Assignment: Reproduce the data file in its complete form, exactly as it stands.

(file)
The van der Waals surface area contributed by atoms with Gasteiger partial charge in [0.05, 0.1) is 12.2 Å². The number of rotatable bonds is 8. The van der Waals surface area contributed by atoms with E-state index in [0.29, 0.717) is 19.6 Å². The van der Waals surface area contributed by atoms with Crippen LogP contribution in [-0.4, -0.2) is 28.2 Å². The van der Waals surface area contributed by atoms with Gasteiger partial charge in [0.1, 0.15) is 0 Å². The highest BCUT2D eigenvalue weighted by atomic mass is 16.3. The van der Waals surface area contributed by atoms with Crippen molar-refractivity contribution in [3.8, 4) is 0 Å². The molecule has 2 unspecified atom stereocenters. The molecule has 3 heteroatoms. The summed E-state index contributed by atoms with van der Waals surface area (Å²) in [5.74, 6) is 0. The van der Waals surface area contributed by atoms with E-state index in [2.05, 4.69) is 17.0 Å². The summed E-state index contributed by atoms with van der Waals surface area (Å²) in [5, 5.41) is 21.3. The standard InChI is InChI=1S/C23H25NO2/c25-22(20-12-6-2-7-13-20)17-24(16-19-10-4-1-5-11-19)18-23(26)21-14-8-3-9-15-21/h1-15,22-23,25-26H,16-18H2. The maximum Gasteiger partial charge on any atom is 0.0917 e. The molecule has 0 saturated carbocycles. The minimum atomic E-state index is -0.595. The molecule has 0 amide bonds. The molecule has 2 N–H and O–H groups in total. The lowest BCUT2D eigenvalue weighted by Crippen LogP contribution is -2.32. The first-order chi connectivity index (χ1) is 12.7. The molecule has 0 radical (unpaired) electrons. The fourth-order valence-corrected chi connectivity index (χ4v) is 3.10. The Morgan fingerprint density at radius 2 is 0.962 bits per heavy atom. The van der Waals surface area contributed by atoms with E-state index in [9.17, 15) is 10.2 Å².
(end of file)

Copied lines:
The van der Waals surface area contributed by atoms with Gasteiger partial charge in [0.05, 0.1) is 12.2 Å². The number of rotatable bonds is 8. The van der Waals surface area contributed by atoms with E-state index in [0.29, 0.717) is 19.6 Å². The van der Waals surface area contributed by atoms with Crippen LogP contribution in [-0.4, -0.2) is 28.2 Å². The van der Waals surface area contributed by atoms with Gasteiger partial charge in [0.1, 0.15) is 0 Å². The highest BCUT2D eigenvalue weighted by atomic mass is 16.3. The van der Waals surface area contributed by atoms with Crippen molar-refractivity contribution in [3.8, 4) is 0 Å². The molecule has 2 unspecified atom stereocenters. The molecule has 3 heteroatoms. The summed E-state index contributed by atoms with van der Waals surface area (Å²) in [5.74, 6) is 0. The van der Waals surface area contributed by atoms with E-state index in [2.05, 4.69) is 17.0 Å². The summed E-state index contributed by atoms with van der Waals surface area (Å²) in [5, 5.41) is 21.3. The standard InChI is InChI=1S/C23H25NO2/c25-22(20-12-6-2-7-13-20)17-24(16-19-10-4-1-5-11-19)18-23(26)21-14-8-3-9-15-21/h1-15,22-23,25-26H,16-18H2. The maximum Gasteiger partial charge on any atom is 0.0917 e. The molecule has 0 saturated carbocycles. The minimum atomic E-state index is -0.595. The molecule has 0 amide bonds. The molecule has 2 N–H and O–H groups in total. The lowest BCUT2D eigenvalue weighted by Crippen LogP contribution is -2.32. The first-order chi connectivity index (χ1) is 12.7. The molecule has 0 radical (unpaired) electrons. The fourth-order valence-corrected chi connectivity index (χ4v) is 3.10. The Morgan fingerprint density at radius 2 is 0.962 bits per heavy atom. The van der Waals surface area contributed by atoms with E-state index in [9.17, 15) is 10.2 Å².